‘Cheated’: Chinese Doping Case Roils Swimming

By Equipo
8 Min Read

The revelation that 23 Chinese swimmers tested positive for a banned drug seven months before the Tokyo Olympics but were secretly cleared and allowed to continue competing has exposed a bitter and at times deeply personal rift inside the sport, and brought new criticism of the global authority that oversees drug-testing.

A New York Times investigation uncovered previously unreported details of the 2021 episode, in which a contingent of Chinese swimmers, including nearly half of the team that China sent to the Tokyo Games, tested positive for a banned prescription heart medicine that can help athletes increase stamina and reduce recovery times.

Within hours, the disclosure of an incident that had been a secret for more than three years had drawn strong reactions from athletes, coaches and others in the fight to keep drugs out of elite sports.

An American Olympian who took home a silver medal from Tokyo said she felt her team had been “cheated” in a race won by China. A British gold medalist called for a lifetime ban for the swimmers involved. The sports minister in Germany, where a documentary on the case was broadcast Sunday, demanded an investigation. And a simmering feud between officials at the World Anti-Doping Agency, the global regulator known as WADA, and their U.S. counterparts burst into the open in a flurry of caustic statements and legal threats.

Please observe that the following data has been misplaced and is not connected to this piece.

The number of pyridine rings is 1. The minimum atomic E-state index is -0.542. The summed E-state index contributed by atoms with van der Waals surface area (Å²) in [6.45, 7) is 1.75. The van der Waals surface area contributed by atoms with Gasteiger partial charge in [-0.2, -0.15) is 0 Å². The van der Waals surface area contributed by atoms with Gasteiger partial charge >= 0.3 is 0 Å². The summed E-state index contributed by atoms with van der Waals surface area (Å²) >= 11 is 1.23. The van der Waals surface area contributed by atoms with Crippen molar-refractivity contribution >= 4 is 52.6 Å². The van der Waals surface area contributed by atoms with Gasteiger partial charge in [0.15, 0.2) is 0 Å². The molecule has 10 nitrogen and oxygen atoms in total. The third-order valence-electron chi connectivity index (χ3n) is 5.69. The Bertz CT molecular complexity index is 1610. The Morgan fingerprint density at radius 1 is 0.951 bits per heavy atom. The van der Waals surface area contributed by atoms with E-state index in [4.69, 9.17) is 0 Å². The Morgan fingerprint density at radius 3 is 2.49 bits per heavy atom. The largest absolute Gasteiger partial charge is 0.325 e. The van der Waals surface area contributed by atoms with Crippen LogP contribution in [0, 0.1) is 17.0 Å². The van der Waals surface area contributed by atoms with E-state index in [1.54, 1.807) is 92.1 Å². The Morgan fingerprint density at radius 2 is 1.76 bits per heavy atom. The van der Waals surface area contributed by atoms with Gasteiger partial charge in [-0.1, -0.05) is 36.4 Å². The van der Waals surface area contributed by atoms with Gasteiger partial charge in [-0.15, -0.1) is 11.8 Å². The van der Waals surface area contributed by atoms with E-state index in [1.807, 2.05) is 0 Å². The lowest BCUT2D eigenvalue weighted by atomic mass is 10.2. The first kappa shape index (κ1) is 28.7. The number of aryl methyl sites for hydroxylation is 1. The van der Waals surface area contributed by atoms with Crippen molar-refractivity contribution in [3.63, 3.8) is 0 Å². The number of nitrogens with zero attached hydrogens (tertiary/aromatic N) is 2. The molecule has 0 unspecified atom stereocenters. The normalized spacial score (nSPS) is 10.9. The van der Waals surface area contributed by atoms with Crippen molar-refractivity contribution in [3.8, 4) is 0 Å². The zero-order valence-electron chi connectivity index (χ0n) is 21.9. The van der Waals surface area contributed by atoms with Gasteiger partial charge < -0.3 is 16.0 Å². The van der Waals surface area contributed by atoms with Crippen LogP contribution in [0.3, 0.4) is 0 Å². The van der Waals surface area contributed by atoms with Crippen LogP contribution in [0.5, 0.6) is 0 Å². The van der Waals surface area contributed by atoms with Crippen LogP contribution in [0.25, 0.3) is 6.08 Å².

“Any time there’s a situation where positive tests aren’t clearly identified and gone through a proper process and protocol, it allows for doubt to creep into athletes’ minds who are competing clean,” said Greg Meehan, the Stanford University coach who led the U.S. women’s team at the Tokyo Games. “When they’re going into competitions, you can’t help but think, ‘Am I competing in a clean event?’”

The fallout comes less than 100 days before the opening ceremony of the Paris Olympics. That has created uncomfortable headlines both for the sport but also for the Games themselves, which depend on global antidoping regulators to ensure fair play and the integrity of the medals awarded — which can validate years of training, define athletes’ careers and confer pride on a nation.

China’s antidoping agency, known as Chinada, acknowledged the positive tests in a response to questions last week but said the swimmers had ingested the banned substance unwittingly and in tiny amounts, and that no action against them was warranted. WADA, saying it had no “credible evidence” to challenge China’s version of events, said it had declined to impose suspensions, disqualifications or even make any public announcement that they had tested positive.

In many ways, the fight over the Chinese positives is one about process. In all but the rarest circumstances, any athlete who tests positive for a powerful banned drug like the one in question, trimetazidine, is subject to at least a provisional suspension while an investigation takes place. There is no evidence that happened in the case of the Chinese athletes.

WADA and Chinada strongly disputed any assertion they had covered up the positive tests, saying they had abided by all applicable rules in investigating them. The director of WADA’s intelligence and investigations unit, Günter Younger, said it had “diligently investigated every lead and line of inquiry in this matter.”

“The data held by us clearly showed that there had been no attempt to hide the positive tests as they had been reported in the usual way by the Chinese authorities,” he said.